At the by-election caused by Strickland’s death in 1670 Sir William Wentworth stood as the Stanley candidate against Sir Thomas Frankland, but desisted on the promise, confirmed by the burgage-holders, of the Thirkleby interest at the next election. Even before Ingram’s death in 1672 Wentworth and Humphrey Wharton, on behalf of his son Robert ‘began to solicit’, an ungrateful task, for ‘the borough-holders take any man’s treat, and while they are treated with cups will say much and perform little. ... Sir John Kaye and Sir Jeremy Smithson are pretenders, but to little purpose, though the latter says he will spend £ 1,000 and hath promised bribes to particulars.’ Wharton was akin to the bailiff, Roger Meynell, and was ‘backed by the endeavours of most of the neighbouring gentlemen’, though Frankland remained as good as his word to Wentworth. The election was first held on one of the writs issued by Lord Chancellor Shaftesbury during the recess, and no return survives. At the second election Meynell, ‘being a popish recusant, and very partial’, according to his frustrated kinsman, allowed Wentworth 12 unqualified votes, and returned him. ‘Mr Wharton’s 15 electors then went to an alehouse and signed an indenture with five others incapable of voting.’ Wentworth was allowed to sit on the merits of the return in the next session; but the merits of the election were warmly disputed, turning chiefly on the question of corruption. Bribery was proved against Wharton, but Wentworth had paid or promised nothing before the election, and his payments totalled a mere £40 to four alehouses ‘for meat and drink there spent ... at the two elections, viz. that of my Lord Shaftesbury’swrits and the next’. Nevertheless the elections committee voted it a void return, but their recommendation was reversed in the House by a majority of 146 votes to rag, and the court supporter Wentworth was declared duly elected.3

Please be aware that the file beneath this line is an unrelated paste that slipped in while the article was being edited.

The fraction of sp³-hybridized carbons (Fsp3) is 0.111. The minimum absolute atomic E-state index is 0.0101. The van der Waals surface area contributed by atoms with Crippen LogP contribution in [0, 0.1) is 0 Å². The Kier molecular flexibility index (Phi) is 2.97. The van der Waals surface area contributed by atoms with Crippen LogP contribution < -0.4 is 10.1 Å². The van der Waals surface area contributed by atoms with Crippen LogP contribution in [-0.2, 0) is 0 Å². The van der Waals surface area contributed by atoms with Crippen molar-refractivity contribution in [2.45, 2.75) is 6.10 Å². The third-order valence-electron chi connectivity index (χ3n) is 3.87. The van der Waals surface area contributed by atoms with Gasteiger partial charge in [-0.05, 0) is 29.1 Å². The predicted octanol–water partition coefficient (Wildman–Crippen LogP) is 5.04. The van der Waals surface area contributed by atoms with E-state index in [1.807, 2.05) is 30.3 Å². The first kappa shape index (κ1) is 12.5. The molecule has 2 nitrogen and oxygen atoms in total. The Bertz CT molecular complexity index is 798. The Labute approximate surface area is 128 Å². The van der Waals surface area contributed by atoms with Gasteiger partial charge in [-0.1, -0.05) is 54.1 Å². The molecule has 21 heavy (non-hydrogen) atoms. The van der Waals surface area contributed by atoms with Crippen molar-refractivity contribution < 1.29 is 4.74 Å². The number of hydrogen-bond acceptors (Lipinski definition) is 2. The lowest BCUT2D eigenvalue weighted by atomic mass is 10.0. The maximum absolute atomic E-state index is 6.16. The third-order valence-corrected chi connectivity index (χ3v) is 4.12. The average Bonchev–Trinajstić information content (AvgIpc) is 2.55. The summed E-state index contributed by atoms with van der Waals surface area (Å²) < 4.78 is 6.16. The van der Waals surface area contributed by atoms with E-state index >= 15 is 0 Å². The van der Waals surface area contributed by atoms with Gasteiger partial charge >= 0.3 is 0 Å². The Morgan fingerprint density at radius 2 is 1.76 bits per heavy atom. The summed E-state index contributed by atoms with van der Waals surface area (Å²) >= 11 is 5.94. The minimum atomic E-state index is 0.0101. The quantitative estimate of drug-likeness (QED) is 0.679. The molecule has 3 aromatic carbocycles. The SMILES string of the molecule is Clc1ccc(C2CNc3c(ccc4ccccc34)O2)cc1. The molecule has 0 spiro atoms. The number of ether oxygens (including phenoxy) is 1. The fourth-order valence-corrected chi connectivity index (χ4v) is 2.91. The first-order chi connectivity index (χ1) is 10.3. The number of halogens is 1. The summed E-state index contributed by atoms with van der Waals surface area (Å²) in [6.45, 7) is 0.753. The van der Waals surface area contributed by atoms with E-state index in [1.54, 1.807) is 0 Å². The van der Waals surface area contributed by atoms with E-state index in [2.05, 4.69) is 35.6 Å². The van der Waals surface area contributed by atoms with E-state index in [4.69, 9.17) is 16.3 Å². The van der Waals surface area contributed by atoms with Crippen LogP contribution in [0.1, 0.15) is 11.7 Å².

Lord Derby refused his support to Wentworth for the exclusion elections, and endeavoured to reach an understanding with Fauconberg:

I desire to know what your resolution is concerning the burgess-ship of Thirsk, and whether you are still of the mind for us to elect in turns. I am content to be for that gentleman your lordship names, if you be pleased to honour me so far as to give me your lordship’s interest for the person I shall propose.

Fauconberg replied that Frankland had